Portovino is the newest restaurant in Midtown Crossing, and it replaced Loft 610 last fall.
The short form: I was disappointed in a lot of things. The food wasn’t great. The music was too loud. And the oven that looks like it’s wood fired is actually gas-powered. One bright spot: a delicious, beautiful roasted beet salad.
Pictured above: Pollo pizza. Photo by Rebecca S. Gratz/OWH.
A handful of Omaha chefs were kind enough to answer a question or two about their holiday traditions for the paper earlier this week. I asked them all one more question to feature on the blog: “What is your favorite holiday dish?” See the first two here. Enjoy!
Chef Clayton Chapman, The Grey Plume: Cheesy potatoes! The traditional casserole with loads of cheese and sour cream.
Chef Jessica Joyce, New York Chicken and Gyros: Although I am honestly crazy about pasta and always ate more than my fair share I can’t help but mention turkey skin with mashed potatoes and gravy. I loved peeling the crisp, golden brown, greasy skin from the turkey and making little skin cups that I would then fill with mashed potatoes and gravy. As an adult I now gravitate towards more sophisticated things, especially tourtieres, except when nobody’s looking!
Chef Jesus Rivera, Rivera’s Mexican restaurant: Pecan Pie, and my wife’s pasta salad is to die for.
Chef Jon Seymour, V. Mertz: My family always had a bowl of mashed potatoes topped by the homemade chicken and noodles. It’s reminiscent of high school cafeteria turkey gravy over mashed potatoes, but exceedingly better.
Chef Gina Sterns, Dolce Cafe: Paraguayan corn bread, called Chipa Guazu. This is from a period of my life I spent in Paraguay South America.
Some of the chefs also shared recipes; find them here.
Last Friday I wrote a story about wine dinners in Omaha. I went to one at the Boiler Room and had a great experience.
The short form: Wine dinners are expensive but worth the money. You’ll get to try wines you wouldn’t be able to access otherwise and eat some great food while you do it.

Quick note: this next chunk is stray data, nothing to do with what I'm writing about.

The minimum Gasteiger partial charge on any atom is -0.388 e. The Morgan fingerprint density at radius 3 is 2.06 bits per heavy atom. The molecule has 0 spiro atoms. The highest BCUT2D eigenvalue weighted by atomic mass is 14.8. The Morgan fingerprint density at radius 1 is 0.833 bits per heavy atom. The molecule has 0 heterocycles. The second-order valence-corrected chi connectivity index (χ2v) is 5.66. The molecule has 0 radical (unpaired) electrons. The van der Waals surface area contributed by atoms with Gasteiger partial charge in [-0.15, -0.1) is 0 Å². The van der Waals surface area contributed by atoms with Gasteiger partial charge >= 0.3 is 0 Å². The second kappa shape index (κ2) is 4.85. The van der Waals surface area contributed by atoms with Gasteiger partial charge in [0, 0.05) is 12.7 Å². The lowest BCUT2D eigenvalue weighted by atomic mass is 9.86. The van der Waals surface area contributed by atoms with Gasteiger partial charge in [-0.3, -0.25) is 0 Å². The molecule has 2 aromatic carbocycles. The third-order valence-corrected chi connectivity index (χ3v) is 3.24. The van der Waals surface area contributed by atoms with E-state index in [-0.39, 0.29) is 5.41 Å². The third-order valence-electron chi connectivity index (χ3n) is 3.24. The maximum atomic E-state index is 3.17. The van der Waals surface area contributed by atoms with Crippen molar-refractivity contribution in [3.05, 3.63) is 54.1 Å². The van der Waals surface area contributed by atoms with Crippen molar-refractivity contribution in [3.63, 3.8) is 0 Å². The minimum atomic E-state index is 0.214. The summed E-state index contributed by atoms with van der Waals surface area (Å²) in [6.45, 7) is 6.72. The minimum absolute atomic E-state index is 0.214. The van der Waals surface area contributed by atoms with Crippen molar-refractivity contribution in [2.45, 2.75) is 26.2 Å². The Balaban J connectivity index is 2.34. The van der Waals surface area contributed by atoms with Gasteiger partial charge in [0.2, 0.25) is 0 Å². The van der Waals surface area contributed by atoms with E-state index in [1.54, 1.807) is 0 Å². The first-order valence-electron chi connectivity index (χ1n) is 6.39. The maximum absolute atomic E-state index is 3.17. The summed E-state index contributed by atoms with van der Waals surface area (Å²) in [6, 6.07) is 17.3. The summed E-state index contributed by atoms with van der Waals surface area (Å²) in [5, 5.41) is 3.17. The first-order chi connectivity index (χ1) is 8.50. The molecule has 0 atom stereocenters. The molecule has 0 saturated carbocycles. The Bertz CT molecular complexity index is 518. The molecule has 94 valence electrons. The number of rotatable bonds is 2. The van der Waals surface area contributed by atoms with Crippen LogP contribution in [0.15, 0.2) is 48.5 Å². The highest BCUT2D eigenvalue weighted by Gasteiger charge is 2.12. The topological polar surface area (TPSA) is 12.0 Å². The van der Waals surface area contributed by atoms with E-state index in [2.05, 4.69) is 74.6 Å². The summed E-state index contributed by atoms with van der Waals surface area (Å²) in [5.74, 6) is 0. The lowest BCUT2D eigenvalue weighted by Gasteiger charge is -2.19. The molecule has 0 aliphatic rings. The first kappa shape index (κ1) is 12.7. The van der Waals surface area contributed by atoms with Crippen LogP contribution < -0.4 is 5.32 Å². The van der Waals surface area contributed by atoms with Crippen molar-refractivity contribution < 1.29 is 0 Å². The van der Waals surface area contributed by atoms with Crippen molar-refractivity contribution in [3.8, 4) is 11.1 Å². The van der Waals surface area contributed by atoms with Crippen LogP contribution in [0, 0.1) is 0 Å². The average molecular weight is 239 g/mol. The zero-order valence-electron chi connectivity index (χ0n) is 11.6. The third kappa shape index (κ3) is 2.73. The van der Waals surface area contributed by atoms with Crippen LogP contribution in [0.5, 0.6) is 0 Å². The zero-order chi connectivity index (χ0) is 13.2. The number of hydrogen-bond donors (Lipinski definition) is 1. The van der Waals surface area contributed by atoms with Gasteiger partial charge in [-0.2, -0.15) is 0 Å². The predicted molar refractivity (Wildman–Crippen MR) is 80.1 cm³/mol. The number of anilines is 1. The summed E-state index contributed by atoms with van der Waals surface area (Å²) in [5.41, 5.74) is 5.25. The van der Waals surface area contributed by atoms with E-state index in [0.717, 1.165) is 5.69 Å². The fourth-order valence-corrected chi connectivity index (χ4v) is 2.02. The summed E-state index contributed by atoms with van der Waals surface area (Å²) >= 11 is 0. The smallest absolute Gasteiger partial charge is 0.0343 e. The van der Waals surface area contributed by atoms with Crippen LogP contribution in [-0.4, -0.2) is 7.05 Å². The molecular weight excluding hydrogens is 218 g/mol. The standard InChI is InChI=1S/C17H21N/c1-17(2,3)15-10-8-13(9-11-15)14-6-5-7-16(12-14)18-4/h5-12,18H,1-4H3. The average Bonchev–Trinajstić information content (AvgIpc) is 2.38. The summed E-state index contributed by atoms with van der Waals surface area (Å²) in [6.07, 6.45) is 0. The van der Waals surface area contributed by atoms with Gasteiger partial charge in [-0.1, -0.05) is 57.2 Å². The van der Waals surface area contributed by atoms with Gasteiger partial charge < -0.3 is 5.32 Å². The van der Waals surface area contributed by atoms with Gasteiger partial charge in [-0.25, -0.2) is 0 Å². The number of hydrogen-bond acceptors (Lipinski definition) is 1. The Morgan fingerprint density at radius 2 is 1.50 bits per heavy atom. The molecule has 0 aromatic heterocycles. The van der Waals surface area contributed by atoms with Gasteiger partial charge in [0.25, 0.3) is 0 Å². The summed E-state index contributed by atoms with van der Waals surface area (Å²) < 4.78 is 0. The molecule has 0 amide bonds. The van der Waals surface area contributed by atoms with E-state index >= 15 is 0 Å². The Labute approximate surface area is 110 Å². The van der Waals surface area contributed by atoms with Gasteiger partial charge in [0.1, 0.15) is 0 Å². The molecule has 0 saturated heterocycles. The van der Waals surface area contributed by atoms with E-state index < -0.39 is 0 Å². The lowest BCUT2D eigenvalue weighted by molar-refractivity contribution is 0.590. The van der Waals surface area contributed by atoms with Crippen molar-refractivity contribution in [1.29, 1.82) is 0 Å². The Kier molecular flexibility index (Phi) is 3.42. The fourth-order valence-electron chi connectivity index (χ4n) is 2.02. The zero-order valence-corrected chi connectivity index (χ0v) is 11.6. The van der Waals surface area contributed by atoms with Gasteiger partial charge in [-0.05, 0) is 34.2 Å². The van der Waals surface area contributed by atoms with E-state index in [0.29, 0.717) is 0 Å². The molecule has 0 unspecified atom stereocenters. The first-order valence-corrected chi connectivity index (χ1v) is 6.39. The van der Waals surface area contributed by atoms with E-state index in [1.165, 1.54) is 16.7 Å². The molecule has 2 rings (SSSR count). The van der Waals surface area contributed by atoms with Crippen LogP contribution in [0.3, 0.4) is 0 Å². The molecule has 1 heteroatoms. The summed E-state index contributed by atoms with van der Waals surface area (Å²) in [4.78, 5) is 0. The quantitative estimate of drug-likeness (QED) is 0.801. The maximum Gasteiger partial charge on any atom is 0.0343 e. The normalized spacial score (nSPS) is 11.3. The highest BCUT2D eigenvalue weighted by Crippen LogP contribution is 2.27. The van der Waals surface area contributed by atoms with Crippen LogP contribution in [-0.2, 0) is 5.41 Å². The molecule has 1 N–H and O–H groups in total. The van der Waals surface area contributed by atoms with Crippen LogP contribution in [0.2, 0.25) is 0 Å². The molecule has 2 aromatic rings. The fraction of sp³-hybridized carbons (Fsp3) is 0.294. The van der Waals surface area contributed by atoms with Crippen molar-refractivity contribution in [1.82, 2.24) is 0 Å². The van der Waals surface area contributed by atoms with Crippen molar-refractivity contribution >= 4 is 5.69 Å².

At right: winemaker Mario Bollag, center, smells wine next to Boiler Room chef Paul Kulik. Photo by Corey Perrine/OWH
Today in the World-Herald I have a few Q&As with local chefs from Lincoln and Omaha about their holiday traditions. I also asked each of them one additional question and saved the answers to be featured on Omavore: “What is your favorite holiday dish?” I’ll share a few of their answers today and for the rest of the week. We’ll begin with two chefs from Lincoln.
Chef Kevin Shinn, Bread and Cup, Lincoln: It probably sounds odd, but I like the soup I make from the turkey after the main meal. I take the carcass, and make a stock, add the leftover meat, vegetables and seasonings and let it simmer away. I eat it daily until its gone. It makes the holiday meal seem like it lasts longer. (Kevin’s recipe for leftover turkey soup ran today in the paper.)
Chef Erik Hustad, GUP Kitchen, Lincoln: I almost hate to admit this, but my favorite holiday dish is actually green bean casserole. Now, sometimes just for fun, I like to make this dish with fresh green beans, homemade bechamel sauce, and fresh mushrooms. But, there is something about the version made from canned beans, canned mushroom soup, and canned fried onions that just takes me back to my childhood, and that’s really what’s so wonderful about food.